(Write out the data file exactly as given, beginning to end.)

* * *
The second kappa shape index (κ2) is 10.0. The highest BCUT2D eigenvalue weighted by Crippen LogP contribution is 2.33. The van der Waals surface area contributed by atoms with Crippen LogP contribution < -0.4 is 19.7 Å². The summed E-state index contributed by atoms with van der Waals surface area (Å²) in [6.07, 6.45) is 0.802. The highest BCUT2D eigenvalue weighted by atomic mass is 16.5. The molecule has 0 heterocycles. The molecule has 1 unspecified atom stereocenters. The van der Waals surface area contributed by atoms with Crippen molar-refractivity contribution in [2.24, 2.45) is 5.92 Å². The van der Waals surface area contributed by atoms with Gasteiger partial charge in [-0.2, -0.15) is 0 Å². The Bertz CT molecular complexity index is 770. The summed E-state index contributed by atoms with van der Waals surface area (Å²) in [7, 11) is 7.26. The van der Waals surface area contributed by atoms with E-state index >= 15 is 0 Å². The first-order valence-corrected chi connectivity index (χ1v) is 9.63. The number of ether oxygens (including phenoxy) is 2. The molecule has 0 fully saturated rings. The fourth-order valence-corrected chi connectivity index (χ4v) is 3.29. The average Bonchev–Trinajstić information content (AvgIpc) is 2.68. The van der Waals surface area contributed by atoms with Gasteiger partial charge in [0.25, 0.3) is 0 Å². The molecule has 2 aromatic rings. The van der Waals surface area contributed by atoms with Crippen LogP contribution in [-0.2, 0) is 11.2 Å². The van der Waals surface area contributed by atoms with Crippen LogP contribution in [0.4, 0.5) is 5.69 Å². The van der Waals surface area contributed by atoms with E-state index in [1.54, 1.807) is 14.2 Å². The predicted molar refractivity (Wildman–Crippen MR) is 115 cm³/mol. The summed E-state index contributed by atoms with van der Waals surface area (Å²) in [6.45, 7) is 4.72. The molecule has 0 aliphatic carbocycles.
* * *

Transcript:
The second kappa shape index (κ2) is 10.0. The highest BCUT2D eigenvalue weighted by Crippen LogP contribution is 2.33. The van der Waals surface area contributed by atoms with Crippen LogP contribution < -0.4 is 19.7 Å². The summed E-state index contributed by atoms with van der Waals surface area (Å²) in [6.07, 6.45) is 0.802. The highest BCUT2D eigenvalue weighted by atomic mass is 16.5. The molecule has 0 heterocycles. The molecule has 1 unspecified atom stereocenters. The van der Waals surface area contributed by atoms with Crippen molar-refractivity contribution in [2.24, 2.45) is 5.92 Å². The van der Waals surface area contributed by atoms with Gasteiger partial charge in [-0.2, -0.15) is 0 Å². The Bertz CT molecular complexity index is 770. The summed E-state index contributed by atoms with van der Waals surface area (Å²) in [7, 11) is 7.26. The van der Waals surface area contributed by atoms with E-state index >= 15 is 0 Å². The first-order valence-corrected chi connectivity index (χ1v) is 9.63. The number of ether oxygens (including phenoxy) is 2. The molecule has 0 fully saturated rings. The fourth-order valence-corrected chi connectivity index (χ4v) is 3.29. The average Bonchev–Trinajstić information content (AvgIpc) is 2.68. The van der Waals surface area contributed by atoms with Gasteiger partial charge in [0.25, 0.3) is 0 Å². The molecule has 2 aromatic rings. The van der Waals surface area contributed by atoms with Crippen LogP contribution in [-0.2, 0) is 11.2 Å². The van der Waals surface area contributed by atoms with Crippen LogP contribution in [0.4, 0.5) is 5.69 Å². The van der Waals surface area contributed by atoms with E-state index in [1.54, 1.807) is 14.2 Å². The predicted molar refractivity (Wildman–Crippen MR) is 115 cm³/mol. The summed E-state index contributed by atoms with van der Waals surface area (Å²) in [6.45, 7) is 4.72. The molecule has 0 aliphatic carbocycles.